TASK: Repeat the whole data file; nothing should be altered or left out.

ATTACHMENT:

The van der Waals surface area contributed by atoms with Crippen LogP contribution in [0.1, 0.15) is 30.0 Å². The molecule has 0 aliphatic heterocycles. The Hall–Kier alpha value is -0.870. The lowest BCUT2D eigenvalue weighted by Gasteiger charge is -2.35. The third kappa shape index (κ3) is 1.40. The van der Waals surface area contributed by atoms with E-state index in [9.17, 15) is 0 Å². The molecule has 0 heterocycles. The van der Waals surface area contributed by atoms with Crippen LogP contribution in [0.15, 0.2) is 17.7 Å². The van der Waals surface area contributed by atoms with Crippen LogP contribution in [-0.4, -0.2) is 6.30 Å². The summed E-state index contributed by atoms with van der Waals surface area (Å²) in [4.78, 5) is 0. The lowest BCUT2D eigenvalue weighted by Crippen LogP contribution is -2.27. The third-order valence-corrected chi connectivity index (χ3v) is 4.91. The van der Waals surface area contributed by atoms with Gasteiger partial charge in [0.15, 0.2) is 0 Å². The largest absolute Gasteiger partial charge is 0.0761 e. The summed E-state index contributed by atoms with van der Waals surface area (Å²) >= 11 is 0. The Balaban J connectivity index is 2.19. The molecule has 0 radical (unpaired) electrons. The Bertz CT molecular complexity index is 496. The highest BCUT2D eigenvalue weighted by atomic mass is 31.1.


The van der Waals surface area contributed by atoms with Crippen LogP contribution in [0.1, 0.15) is 30.0 Å². The molecule has 0 aliphatic heterocycles. The Hall–Kier alpha value is -0.870. The lowest BCUT2D eigenvalue weighted by Gasteiger charge is -2.35. The third kappa shape index (κ3) is 1.40. The van der Waals surface area contributed by atoms with E-state index in [9.17, 15) is 0 Å². The molecule has 0 heterocycles. The van der Waals surface area contributed by atoms with Crippen LogP contribution in [0.15, 0.2) is 17.7 Å². The van der Waals surface area contributed by atoms with Crippen LogP contribution in [-0.4, -0.2) is 6.30 Å². The summed E-state index contributed by atoms with van der Waals surface area (Å²) in [4.78, 5) is 0. The lowest BCUT2D eigenvalue weighted by Crippen LogP contribution is -2.27. The third-order valence-corrected chi connectivity index (χ3v) is 4.91. The van der Waals surface area contributed by atoms with Gasteiger partial charge in [0.15, 0.2) is 0 Å². The largest absolute Gasteiger partial charge is 0.0761 e. The summed E-state index contributed by atoms with van der Waals surface area (Å²) >= 11 is 0. The Balaban J connectivity index is 2.19. The molecule has 0 radical (unpaired) electrons. The Bertz CT molecular complexity index is 496. The highest BCUT2D eigenvalue weighted by atomic mass is 31.1.